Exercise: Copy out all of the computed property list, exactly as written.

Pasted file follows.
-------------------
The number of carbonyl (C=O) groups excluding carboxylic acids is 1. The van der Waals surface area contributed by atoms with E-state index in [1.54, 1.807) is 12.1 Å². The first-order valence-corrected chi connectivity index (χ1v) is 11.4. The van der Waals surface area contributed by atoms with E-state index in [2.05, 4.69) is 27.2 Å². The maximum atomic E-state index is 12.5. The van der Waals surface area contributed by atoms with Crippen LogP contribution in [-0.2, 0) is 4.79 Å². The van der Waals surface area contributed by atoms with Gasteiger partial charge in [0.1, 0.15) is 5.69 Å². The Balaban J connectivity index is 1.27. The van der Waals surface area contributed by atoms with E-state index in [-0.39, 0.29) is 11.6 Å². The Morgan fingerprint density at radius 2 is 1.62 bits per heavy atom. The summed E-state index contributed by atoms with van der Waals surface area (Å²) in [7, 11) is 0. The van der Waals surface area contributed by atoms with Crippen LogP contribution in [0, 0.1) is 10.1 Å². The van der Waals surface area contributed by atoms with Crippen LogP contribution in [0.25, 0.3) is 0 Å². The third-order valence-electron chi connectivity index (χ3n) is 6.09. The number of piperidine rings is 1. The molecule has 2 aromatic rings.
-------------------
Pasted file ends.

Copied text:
The number of carbonyl (C=O) groups excluding carboxylic acids is 1. The van der Waals surface area contributed by atoms with E-state index in [1.54, 1.807) is 12.1 Å². The first-order valence-corrected chi connectivity index (χ1v) is 11.4. The van der Waals surface area contributed by atoms with E-state index in [2.05, 4.69) is 27.2 Å². The maximum atomic E-state index is 12.5. The van der Waals surface area contributed by atoms with Crippen LogP contribution in [-0.2, 0) is 4.79 Å². The van der Waals surface area contributed by atoms with Gasteiger partial charge in [0.1, 0.15) is 5.69 Å². The Balaban J connectivity index is 1.27. The van der Waals surface area contributed by atoms with E-state index in [-0.39, 0.29) is 11.6 Å². The Morgan fingerprint density at radius 2 is 1.62 bits per heavy atom. The summed E-state index contributed by atoms with van der Waals surface area (Å²) in [7, 11) is 0. The van der Waals surface area contributed by atoms with Crippen LogP contribution in [0, 0.1) is 10.1 Å². The van der Waals surface area contributed by atoms with Crippen LogP contribution in [0.25, 0.3) is 0 Å². The third-order valence-electron chi connectivity index (χ3n) is 6.09. The number of piperidine rings is 1. The molecule has 2 aromatic rings.